Patrick Condon is the James Taylor Chair in Landscape and Liveable Environments at the University of British Columbia.
Our region is about to squander its last best hope for a sustainable future, by opting for a massively overpriced seven-kilometre extension of the Expo SkyTrain line. What’s worse: It’s an overpriced extension to a place most of us have never heard of: Fleetwood, Surrey.
Surrey Mayor Doug McCallum won the last election, in part, by promising he could stretch the $1.6-billion in secured transit funding for 10 kilometres (of much cheaper to build) surface light rail, for 14 kilometres of much more expensive elevated SkyTrain. He was, of course, proved wrong when the real costs came in. TransLink delivered the bad news last month: $1.6-billion would only pay for enough SkyTrain to reach Fleetwood, about seven kilometres away – only halfway to Langley City.
Worse still, there is no funding even remotely in sight to extend the line from Fleetwood to Langley, meaning at best it might reach there some time in the late 2030s.
Sadly, the TransLink Mayor’s Council endorsed this misguided plan when Vancouver Mayor Kennedy Stewart, himself lusting for a breathtakingly expensive $7-billion Millennium Line extension to the University of British Columbia, backed up Surrey’s mayor in what could only be read as a “one hand washes the other” quid pro quo of support.
We simply cannot squander that much money, missing our chance to take intelligent action to secure a sustainable and affordable future for our region. The infrastructure funds we commit now must lay the spine for that more sustainable future.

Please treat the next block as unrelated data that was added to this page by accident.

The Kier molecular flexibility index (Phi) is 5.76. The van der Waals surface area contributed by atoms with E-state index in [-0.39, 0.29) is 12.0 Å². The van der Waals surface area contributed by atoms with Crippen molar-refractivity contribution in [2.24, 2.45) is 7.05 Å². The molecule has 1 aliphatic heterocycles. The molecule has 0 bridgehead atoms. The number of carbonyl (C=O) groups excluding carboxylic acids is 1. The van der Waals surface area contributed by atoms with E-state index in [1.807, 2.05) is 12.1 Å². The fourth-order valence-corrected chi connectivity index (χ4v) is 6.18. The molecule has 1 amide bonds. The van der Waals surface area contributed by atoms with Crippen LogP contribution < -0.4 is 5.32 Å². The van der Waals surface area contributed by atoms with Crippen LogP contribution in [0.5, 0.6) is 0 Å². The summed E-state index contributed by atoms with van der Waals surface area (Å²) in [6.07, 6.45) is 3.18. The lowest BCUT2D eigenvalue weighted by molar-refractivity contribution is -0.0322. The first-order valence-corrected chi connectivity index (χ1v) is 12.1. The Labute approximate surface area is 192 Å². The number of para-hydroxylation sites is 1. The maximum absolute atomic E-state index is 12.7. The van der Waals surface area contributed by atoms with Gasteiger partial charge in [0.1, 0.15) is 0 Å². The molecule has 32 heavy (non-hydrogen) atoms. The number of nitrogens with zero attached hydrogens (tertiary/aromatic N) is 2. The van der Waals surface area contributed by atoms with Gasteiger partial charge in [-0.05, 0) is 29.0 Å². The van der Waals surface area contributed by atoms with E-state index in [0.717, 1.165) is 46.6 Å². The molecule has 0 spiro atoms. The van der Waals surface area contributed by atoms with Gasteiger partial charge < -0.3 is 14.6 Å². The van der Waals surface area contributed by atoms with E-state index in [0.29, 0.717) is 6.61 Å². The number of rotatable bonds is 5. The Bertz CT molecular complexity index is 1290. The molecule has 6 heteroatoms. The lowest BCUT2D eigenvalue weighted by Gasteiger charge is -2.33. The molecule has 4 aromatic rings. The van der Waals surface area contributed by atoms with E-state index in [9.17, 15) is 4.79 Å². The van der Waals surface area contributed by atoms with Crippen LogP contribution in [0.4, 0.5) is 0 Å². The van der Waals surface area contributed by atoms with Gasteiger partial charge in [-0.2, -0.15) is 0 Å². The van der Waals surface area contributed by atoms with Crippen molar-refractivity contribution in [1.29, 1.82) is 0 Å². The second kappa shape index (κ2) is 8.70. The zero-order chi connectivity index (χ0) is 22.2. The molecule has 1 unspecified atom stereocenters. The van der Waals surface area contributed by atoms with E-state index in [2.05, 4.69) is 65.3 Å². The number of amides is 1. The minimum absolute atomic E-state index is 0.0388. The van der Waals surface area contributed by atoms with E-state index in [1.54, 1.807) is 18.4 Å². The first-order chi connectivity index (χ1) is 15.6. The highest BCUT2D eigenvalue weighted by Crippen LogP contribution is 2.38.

Land use and sustainability always – and necessarily – follow our transportation infrastructure choices. In the 19th century, it was the extension of the streetcar and interurban lines that enabled transit-oriented growth. In the 20th century, it was the provincial and federal highway system that enabled explosive and sprawling auto-based growth.
But another two decades of auto-based growth will choke us in congestion and pollution. It is now both our opportunity and our responsibility to lay the spine for a more walkable, transit-based region. Fortunately, we can. And cheaply.
We can reactivate an existing 90-kilometre passenger rail line all the way from Surrey to Chilliwack for less than the cost of the seven-kilometre Fleetwood Express.
How is this possible? By reviving the still-available, provincially owned BC Hydro interurban rail line. This still-operational line connects every urban centre between Surrey and Chilliwack, as well as more than a dozen sites of higher education and a host of jobs centres employing tens of thousands.
And best of all, it was only the “freight use rights” that were sold to Southern Rail and Canadian National when passenger use ceased, while the “master agreement” protected the passenger rights for public use in perpetuity. We could literally have rail passenger service from Surrey to Chilliwack reactivated in months, rather than the many decades our present path requires.
This existing rail line is completely separated from roads, with crossing gates already installed at major intersections. The full cost of improvements, including a dozen stations, a maintenance yard, additional crossing gates and numerous passenger vehicles, would be less than the $1.6-billion already in hand. Best of all, rail companies now manufacture hydrogen-powered, zero-greenhouse gas rail cars that cost only slightly more than diesel-powered cars.
So, what will it be? A 90-kilometre rail service for North Delta, Surrey’s industrial district, Newton, Cloverdale, Langley City and Township, two Kwantlen Polytechnic University campuses, numerous campuses of the University of the Fraser Valley, Trinity Western University, Gloucester, Abbotsford, Huntington, Vedder Crossing, Sardis and Chilliwack for a grand total of $1.6-billion or the seven-kilometre Fleetwood Express, added to the already at-capacity Expo Line.
It’s your choice, B.C.
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